What’s at Stake
Butte Creek is one of the last strongholds for spring-run Chinook salmon in California’s Central Valley.
The species is believed to have gone extinct in the southern portion of its range in the San Joaquin River system and clings to survival with small runs in a few other Sacramento River tributaries in addition to Butte Creek.
Pacific Gas & Energy is licensed by the Federal Energy Regulatory Commission to generate electricity using Butte Creek waters. The utility's water diversions from the creek have greatly reduced the available deep, cold pools of water needed by the protected salmon to hold through the summer until they spawn in the early fall. Low flows and high water temperatures led to massive fish kills in Butte Creek in 2002 and 2003. Estimated numbers of adult spring-run Chinook returning to Butte Creek fell from nearly 17,000 in 2005 to 2,561 in 2009.
Spring-run Chinook salmon are so named because they migrate as adults from the ocean to their birth streams during the spring when water flows are high, allowing them access to higher elevation pools where they wait out the summer to lay their eggs in the fall. Spring-run can only survive in creeks and streams fed by cold snowmelt or cold springs in order to withstand high summer temperatures. This severely limits the remaining stream and creek habitat still suitable for spring-run survival. Butte Creek has by far the largest remaining wild spring-run Chinook salmon population in the Central Valley. The species is believed to have gone extinct in the southern portion of its range in the San Joaquin River system and clings to survival with small runs in a few other Sacramento River tributaries in addition to Butte Creek. It was listed as threatened under the federal Endangered Species Act in 1999.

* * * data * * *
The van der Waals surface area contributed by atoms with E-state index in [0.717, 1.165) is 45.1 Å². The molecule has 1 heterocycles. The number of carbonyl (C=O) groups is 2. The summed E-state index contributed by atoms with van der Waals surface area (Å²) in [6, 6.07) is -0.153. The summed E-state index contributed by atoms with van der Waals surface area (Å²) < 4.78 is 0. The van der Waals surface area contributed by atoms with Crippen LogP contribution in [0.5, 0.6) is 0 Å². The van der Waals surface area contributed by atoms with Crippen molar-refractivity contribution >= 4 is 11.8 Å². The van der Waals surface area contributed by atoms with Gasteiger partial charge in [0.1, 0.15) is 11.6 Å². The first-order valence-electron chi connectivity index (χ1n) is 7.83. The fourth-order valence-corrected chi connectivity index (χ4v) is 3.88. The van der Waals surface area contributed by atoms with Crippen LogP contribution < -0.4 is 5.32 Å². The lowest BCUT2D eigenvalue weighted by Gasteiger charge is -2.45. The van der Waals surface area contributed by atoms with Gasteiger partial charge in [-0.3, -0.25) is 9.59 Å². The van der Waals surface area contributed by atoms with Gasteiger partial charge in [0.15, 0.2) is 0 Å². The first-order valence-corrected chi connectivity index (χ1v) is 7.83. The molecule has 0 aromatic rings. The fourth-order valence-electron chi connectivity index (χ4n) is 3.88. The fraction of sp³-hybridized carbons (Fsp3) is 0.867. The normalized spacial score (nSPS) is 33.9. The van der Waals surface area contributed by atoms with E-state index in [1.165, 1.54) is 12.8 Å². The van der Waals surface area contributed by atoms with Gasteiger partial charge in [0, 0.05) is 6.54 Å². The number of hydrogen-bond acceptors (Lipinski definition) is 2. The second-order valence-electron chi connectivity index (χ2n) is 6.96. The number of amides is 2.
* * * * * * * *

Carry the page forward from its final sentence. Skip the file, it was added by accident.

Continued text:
During the spring, summer, and early fall months, adult spring-run Chinook occupy approximately ten miles of holding and spawning habitat in Butte Creek. Fish habitat conditions in this section of Butte Creek, including water temperature and level of flow, are controlled by operation of the DeSabla-Centerville hydroelectric project. Conservation and fishing groups believe the licensing agency, FERC, and the operator, PG&E, should ensure that hydropower operations do not harm the spring-run or degrade their holding and spawning habitat.
A major obstacle to fish restoration is Centerville Head Dam, located on Butte Creek 300 yards below DeSabla Powerhouse. The head dam almost completely blocks salmon from reaching the creek's upper watershed. PG&E's application for a new FERC license submitted in 2007 proposes no alteration of the dam or mitigation for the loss of habitat that it causes.
The Ninth Circuit Court of Appeals ruled that the Federal Energy Regulatory Commission need not consult with the National Marine Fisheries Service concerning water for the salmon, a decision proved wrong by subsequent rulings.
Earthjustice has repeatedly threatened a new suit against PG&E and FERC for illegal “taking” of protected fish, as happened with massive dieoffs in 2002 and 2003, which has probably helped the agencies agree to provide sufficient water for the spawners.
With the ongoing drought in California, there were no diversions in 2014.